Gene discovery could help make crops resistant to heat, drought
After a decades-long search, researchers say they have finally found an elusive group of proteins that help plants survive stresses such as drought, cold and heat that may increase with climate change.
The results came about thanks to a technique similar to methods used to screen for new drugs, and a unique collaboration of scientists from Canada, U.S. and Spain, said Peter McCourt, one of the co-authors of the paper published Thursday in Science Express.
Scientists have known for decades that a hormone called abscisic acid (ABA) helps plants survive drought and other stresses. But there were key things they hadn't been able to understand, said McCourt, a cell and systems biologist at the University of Toronto.
"For the last 20 years if not longer, people have been trying to identify the gene that perceives ABA and turns that into a protective response," he added. "It was the holy grail — once we had that, maybe we could finally understand how the hormone works."
Sean Cutler, a former University of Toronto researcher who is now at the University of California Riverside, led the research, collaborating with McCourt, researchers from the University of Ontario Institute of Technology, a Spanish university and several U.S. institutions.
Together, they found four genes for proteins called receptors that bind to ABA and trigger a response from a small flowering plant called Arabidopsis.
McCourt said the receptors haven't been tested in other plants. But additional studies have already shown that adjusting the way plants use ABA improves drought tolerance in crops like corn and canola.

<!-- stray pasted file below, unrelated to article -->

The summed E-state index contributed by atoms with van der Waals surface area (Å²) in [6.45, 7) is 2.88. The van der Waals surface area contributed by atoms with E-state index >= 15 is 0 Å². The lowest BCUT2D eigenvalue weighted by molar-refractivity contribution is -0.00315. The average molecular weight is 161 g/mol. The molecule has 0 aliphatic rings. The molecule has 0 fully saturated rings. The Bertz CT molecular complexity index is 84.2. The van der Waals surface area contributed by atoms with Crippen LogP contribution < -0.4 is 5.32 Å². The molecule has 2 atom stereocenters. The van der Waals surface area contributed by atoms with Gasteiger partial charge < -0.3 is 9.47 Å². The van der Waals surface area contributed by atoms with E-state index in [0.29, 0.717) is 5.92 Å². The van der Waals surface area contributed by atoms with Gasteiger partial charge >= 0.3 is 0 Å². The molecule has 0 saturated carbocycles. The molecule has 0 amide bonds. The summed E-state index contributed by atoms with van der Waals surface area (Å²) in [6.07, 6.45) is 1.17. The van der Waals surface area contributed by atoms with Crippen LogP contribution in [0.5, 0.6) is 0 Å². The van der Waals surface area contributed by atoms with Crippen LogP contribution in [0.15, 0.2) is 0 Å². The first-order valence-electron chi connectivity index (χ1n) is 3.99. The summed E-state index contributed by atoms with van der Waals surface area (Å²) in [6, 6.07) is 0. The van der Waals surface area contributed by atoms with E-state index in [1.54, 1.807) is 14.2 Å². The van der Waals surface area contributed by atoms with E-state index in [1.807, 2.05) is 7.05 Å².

Because of that, McCourt said he would be surprised if the findings of the recent study don't work in other plants.
Could be tailored for agriculture
Plants in nature do use ABA to respond to drought and other stresses, but the response level may not be that high due to tradeoffs such as reduced growth, McCourt said.
"But those tradeoffs may not be important in a farmer's field and so we can really manipulate the pathways to really optimize or tailor it for agriculture," he said.
The new discovery could help researchers and farmers do that.
Researchers had long tried to find the receptor among many proteins that bound to ABA, but that had been very difficult, McCourt said, partly because hormones often stick to molecules that aren't receptors.
His research group had tried unsuccessfully for more than a decade to make a plant mutant that couldn't respond to ABA. If they had done so, they could look in its genetic code for the altered gene. That would likely have been a defective copy of the receptor.
As it turned out, the problem was that there are 13 related receptors for ABA.
"If you knock out any one, the other 12 will compensate," McCourt said. "You won't see a difference in the plant."
Researcher screened thousands of compounds
Cutler's research group got around that by screening thousands of chemical compounds for their response in plants, starting the work while he was still at the University of Toronto. That is a technique called chemical genomics and is similar to how drug researchers screen chemical compounds for their response in animal cells.
"It was a very novel approach," McCourt said.
Cutler finally found a molecule called pyrabactin that made plants behave as though they had been exposed to ABA. However, unlike ABA, pyrabactin only bound to one of the 13 receptors, making it easier to find that receptor and the gene that coded for it. He was then able to find the rest based on their similarities.
Cutler then contacted other researchers in the same field, such as McCourt, who were independently finding some of the same receptors using other techniques. Cutler proposed that instead of competing, they combine their results, and the other researchers agreed. In the end, they were able to conclusively verify four out of the 13 receptors
They found that knocking out the gene for one receptor had no effect, but knocking out two or three reduced the plant's response to ABA.
"If you knock out four of the major ones, then the plant no longer responds to ABA," McCourt said. In fact, ABA has many different functions in the plant, and pyrabactin mainly affects germination, not drought resistance. However, McCourt said researchers will now screen other chemicals for ABA-like effects on drought tolerance.
That may lead to a cheap, stable compound similar to ABA that can be sprayed on plants during droughts, he added.
ABA itself cannot be used in agriculture because it is expensive and light sensitive, said a University of California Riverside news release.